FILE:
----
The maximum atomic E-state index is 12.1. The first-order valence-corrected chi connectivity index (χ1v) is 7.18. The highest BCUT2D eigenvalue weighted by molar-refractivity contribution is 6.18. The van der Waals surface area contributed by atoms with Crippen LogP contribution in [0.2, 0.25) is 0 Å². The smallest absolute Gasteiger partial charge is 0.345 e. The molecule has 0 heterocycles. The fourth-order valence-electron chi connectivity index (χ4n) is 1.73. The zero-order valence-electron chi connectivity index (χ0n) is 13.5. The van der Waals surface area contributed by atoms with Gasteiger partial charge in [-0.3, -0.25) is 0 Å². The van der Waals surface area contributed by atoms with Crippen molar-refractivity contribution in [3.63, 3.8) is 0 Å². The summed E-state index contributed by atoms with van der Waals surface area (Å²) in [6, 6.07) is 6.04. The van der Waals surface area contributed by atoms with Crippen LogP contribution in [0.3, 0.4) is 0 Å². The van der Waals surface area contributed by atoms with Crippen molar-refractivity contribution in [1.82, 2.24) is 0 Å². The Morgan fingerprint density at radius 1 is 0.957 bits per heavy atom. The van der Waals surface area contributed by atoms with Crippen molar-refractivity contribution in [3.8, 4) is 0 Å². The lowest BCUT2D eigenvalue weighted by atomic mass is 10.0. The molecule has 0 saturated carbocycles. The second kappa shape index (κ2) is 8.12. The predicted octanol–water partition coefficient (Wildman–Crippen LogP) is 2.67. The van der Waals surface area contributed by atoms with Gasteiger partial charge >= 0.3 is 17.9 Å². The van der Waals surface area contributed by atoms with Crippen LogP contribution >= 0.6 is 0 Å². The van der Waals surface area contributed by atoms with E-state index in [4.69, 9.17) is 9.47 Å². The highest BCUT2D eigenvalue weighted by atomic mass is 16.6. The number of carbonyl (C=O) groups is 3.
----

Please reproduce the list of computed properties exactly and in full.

The maximum atomic E-state index is 12.1. The first-order valence-corrected chi connectivity index (χ1v) is 7.18. The highest BCUT2D eigenvalue weighted by molar-refractivity contribution is 6.18. The van der Waals surface area contributed by atoms with Crippen LogP contribution in [0.2, 0.25) is 0 Å². The smallest absolute Gasteiger partial charge is 0.345 e. The molecule has 0 heterocycles. The fourth-order valence-electron chi connectivity index (χ4n) is 1.73. The zero-order valence-electron chi connectivity index (χ0n) is 13.5. The van der Waals surface area contributed by atoms with Gasteiger partial charge in [-0.3, -0.25) is 0 Å². The van der Waals surface area contributed by atoms with Crippen molar-refractivity contribution in [3.63, 3.8) is 0 Å². The summed E-state index contributed by atoms with van der Waals surface area (Å²) in [6, 6.07) is 6.04. The van der Waals surface area contributed by atoms with Crippen LogP contribution in [0.3, 0.4) is 0 Å². The van der Waals surface area contributed by atoms with Crippen molar-refractivity contribution in [1.82, 2.24) is 0 Å². The Morgan fingerprint density at radius 1 is 0.957 bits per heavy atom. The van der Waals surface area contributed by atoms with Crippen molar-refractivity contribution in [3.8, 4) is 0 Å². The lowest BCUT2D eigenvalue weighted by atomic mass is 10.0. The molecule has 0 saturated carbocycles. The second kappa shape index (κ2) is 8.12. The predicted octanol–water partition coefficient (Wildman–Crippen LogP) is 2.67. The van der Waals surface area contributed by atoms with Gasteiger partial charge >= 0.3 is 17.9 Å². The van der Waals surface area contributed by atoms with Crippen LogP contribution >= 0.6 is 0 Å². The van der Waals surface area contributed by atoms with E-state index in [4.69, 9.17) is 9.47 Å². The highest BCUT2D eigenvalue weighted by atomic mass is 16.6. The number of carbonyl (C=O) groups is 3.